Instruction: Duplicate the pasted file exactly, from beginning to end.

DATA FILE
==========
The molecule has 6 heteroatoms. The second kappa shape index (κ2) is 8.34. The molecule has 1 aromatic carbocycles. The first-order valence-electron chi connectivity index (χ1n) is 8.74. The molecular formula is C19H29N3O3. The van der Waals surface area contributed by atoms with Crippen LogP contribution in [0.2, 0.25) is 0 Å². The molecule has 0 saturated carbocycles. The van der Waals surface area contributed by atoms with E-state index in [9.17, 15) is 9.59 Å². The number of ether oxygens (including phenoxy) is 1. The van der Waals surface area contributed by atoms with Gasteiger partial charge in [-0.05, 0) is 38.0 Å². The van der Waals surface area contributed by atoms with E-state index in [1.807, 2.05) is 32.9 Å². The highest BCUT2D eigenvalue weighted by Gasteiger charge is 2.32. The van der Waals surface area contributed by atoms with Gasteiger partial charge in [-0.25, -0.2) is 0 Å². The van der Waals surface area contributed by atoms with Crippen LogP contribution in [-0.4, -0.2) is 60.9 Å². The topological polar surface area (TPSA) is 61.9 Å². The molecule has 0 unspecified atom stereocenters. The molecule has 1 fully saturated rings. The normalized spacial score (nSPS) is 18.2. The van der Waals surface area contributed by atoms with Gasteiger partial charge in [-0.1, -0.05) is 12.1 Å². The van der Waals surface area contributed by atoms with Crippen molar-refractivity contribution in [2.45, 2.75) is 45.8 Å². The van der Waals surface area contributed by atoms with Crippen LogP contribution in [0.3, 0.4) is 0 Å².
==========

The molecule has 6 heteroatoms. The second kappa shape index (κ2) is 8.34. The molecule has 1 aromatic carbocycles. The first-order valence-electron chi connectivity index (χ1n) is 8.74. The molecular formula is C19H29N3O3. The van der Waals surface area contributed by atoms with Crippen LogP contribution in [0.2, 0.25) is 0 Å². The molecule has 0 saturated carbocycles. The van der Waals surface area contributed by atoms with E-state index in [9.17, 15) is 9.59 Å². The number of ether oxygens (including phenoxy) is 1. The van der Waals surface area contributed by atoms with Gasteiger partial charge in [-0.05, 0) is 38.0 Å². The van der Waals surface area contributed by atoms with E-state index in [1.807, 2.05) is 32.9 Å². The highest BCUT2D eigenvalue weighted by Gasteiger charge is 2.32. The van der Waals surface area contributed by atoms with Gasteiger partial charge in [-0.25, -0.2) is 0 Å². The van der Waals surface area contributed by atoms with Crippen LogP contribution in [-0.4, -0.2) is 60.9 Å². The topological polar surface area (TPSA) is 61.9 Å². The molecule has 0 unspecified atom stereocenters. The molecule has 1 fully saturated rings. The normalized spacial score (nSPS) is 18.2. The van der Waals surface area contributed by atoms with Gasteiger partial charge in [-0.1, -0.05) is 12.1 Å². The van der Waals surface area contributed by atoms with Crippen molar-refractivity contribution in [2.45, 2.75) is 45.8 Å². The van der Waals surface area contributed by atoms with Crippen LogP contribution in [0.3, 0.4) is 0 Å².